80 years is a pivotal number, because you cannot get the freeholder to extend the lease until it reaches 80 year point. However, from a mortgage lenders point of view 80 years is not that pivotal, it is quite easy to get a mortgage below 80 years but it does start to get problematic the further you drop below 80 and when the lease has 70 years or fewer to run it starts to become an issue for mortgage lenders.
Mortgage lenders like to have a comfort zone of years left on the lease at the end of the mortgage and this will vary lender to lender, some want as much as 45 years, others will be happy with 30 years and most would be somewhere in between. Given that most people take a 25 year mortgage then 70 years become the pivotal number in terms of getting mortgage lending. Below 70 years and your choice of lenders steadily...
What’s the best way to fund an auction purchase? Do I need bridging or will any lenders give an undertaking to release funds WITHOUT knowing the final purchase price? And who can beat the 30 day completion date deadline?
You have a small number of finance options when buying property at auction:
Given the tight completion deadline of an auction purchase, do you really trust a mortgage lender to underwrite, survey, issue an offer in sufficient time for your solicitor to do the legal work to complete in time? You would be a brave man if you do.
Assuming that, as you’re asking the question, we can rule out your own cash as an option, let’s look at the other options:
You can use private money, but what will that cost and how reliable will they be? I am dealing with an auction purchase right now that went down that route; two weeks after the...
I am considering buying a flat that was converted in 2008 – without planning permission. The landlord tried to get retrospective planning permission two years after conversion (2010), but the Council rejected the application.
Now the property is up for sale and I think a bridging loan wouldn't be a problem, but a mortgage company would ultimately require an indemnity policy. Is there a helpful solicitor willing to scan through the papers for me before I spend ludicrous amounts of money on a no-go?
Bridging finance would certainly work in terms of securing the purchase.
A mortgage lender would require a legitimate conversion, not the current illegitimate one – in other words, a Certificate of Lawfulness.
To get a mortgage you, as the new owner, will need to get planning approval (CoL) for the flat. No planning approval = no mortgage = no way to repay the bridging loan. An indemnity policy is a red herring.
I want to release some equity from properties I currently have to purchase some more. Who would be the best person to give me advice?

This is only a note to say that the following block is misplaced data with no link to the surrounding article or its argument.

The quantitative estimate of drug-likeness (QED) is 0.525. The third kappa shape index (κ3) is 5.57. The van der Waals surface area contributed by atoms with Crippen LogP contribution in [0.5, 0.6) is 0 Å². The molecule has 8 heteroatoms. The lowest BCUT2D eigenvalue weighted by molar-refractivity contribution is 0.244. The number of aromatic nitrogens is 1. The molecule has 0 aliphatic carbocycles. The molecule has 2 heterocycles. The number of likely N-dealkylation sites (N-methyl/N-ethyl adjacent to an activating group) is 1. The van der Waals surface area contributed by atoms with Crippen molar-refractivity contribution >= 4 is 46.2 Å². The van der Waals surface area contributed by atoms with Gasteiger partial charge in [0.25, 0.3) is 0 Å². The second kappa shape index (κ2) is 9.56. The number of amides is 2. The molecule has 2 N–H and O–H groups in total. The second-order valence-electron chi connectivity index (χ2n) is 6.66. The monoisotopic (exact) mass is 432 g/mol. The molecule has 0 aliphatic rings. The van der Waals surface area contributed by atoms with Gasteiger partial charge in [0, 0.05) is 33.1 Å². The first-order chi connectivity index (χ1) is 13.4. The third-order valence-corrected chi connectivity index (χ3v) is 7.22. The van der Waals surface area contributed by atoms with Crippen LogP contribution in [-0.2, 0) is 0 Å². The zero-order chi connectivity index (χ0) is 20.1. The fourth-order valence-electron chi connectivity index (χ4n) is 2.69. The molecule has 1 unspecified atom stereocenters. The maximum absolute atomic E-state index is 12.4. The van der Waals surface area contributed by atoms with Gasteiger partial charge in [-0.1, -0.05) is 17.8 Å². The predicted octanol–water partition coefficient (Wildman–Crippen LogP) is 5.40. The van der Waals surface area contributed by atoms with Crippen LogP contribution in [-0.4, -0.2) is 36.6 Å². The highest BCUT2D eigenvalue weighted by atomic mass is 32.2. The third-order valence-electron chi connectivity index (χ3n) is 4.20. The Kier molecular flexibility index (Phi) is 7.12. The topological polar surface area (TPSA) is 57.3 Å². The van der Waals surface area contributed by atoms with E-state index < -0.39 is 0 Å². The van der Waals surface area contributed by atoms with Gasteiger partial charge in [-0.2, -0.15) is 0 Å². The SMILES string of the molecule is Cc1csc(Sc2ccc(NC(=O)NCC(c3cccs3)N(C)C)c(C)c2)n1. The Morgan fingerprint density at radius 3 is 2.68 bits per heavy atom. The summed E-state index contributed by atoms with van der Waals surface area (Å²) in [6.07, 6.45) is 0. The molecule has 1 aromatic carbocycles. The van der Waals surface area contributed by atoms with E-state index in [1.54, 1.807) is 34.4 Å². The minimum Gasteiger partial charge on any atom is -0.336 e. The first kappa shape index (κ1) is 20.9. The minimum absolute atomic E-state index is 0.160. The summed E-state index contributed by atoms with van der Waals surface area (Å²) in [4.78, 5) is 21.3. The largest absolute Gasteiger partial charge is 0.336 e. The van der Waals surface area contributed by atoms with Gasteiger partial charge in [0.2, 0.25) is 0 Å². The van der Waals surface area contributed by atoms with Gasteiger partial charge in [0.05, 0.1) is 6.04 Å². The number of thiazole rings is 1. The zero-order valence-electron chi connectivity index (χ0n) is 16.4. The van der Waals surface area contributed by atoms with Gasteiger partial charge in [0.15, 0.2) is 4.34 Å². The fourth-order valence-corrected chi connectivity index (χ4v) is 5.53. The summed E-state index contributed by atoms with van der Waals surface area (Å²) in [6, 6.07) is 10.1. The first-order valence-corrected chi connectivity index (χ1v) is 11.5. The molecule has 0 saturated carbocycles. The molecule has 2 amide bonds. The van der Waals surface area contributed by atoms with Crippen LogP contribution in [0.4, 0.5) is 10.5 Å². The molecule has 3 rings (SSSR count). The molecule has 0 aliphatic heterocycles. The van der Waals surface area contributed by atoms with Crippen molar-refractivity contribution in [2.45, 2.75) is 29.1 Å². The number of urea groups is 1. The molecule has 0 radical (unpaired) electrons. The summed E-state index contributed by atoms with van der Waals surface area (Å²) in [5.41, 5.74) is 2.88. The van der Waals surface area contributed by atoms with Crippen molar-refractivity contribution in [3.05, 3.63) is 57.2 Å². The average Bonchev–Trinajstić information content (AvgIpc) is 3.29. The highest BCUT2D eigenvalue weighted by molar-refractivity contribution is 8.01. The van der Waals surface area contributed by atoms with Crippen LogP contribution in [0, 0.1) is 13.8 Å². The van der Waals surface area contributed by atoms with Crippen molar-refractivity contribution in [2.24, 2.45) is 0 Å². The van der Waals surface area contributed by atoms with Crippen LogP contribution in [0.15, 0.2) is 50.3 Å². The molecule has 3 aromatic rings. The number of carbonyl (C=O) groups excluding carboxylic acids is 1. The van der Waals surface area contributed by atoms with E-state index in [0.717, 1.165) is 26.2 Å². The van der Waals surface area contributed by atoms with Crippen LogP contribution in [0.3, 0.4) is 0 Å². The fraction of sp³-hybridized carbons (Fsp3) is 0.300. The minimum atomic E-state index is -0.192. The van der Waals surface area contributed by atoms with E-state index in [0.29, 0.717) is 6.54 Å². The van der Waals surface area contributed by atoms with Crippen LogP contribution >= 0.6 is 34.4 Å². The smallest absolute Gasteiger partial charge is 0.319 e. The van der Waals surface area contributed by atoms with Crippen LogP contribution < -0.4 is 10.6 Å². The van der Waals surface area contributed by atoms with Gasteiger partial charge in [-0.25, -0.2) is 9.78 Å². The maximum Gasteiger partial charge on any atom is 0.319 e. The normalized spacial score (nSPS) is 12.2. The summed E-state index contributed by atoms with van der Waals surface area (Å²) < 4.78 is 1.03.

I'm also trying to find out how easy a property is to remortgage once it's been renovated. Is there a specific period of time you have to wait before you can remortgage?
My first tip is to pick an adviser who is an investor themselves, they will understand your thinking in terms of recycling your cash; some mainstream advisers know very little about investing in property. If you find yourself teaching your broker, you have the wrong broker.
On your second point, almost all BTL lenders restrict applications to remortgage a property that you own until you have owned it for six months. It is often referred to as the 'six month rule', but is optional as to whether lenders choose to invoke it or not.
The very few BTL lenders who choose not to invoke it will remortgage your property within 6 months of purchase, BUT...
I’ve found a shop currently let at £350 pm with a separate flat above currently vacant, but will bring £300-350. The asking price is £69k and, although I've had £60k rejected, they'll take £65k.
Firstly is this a good deal? What will it cost me to buy it with commercial finance? What should I expect to pay in monthly payments and are there any fees other than what you would normally have with residential?
It’s highly unlikely to get a commercial mortgage at a decent loan-to-value to fund the purchase given that the property is only partially let. Commercial lenders’ primary concern is how the monthly payment is afforded from day one and you are 50% down on full rental income.
The other issue is that £65k is below most commercial lenders minimum loan of £75k.
Here are some things to consider: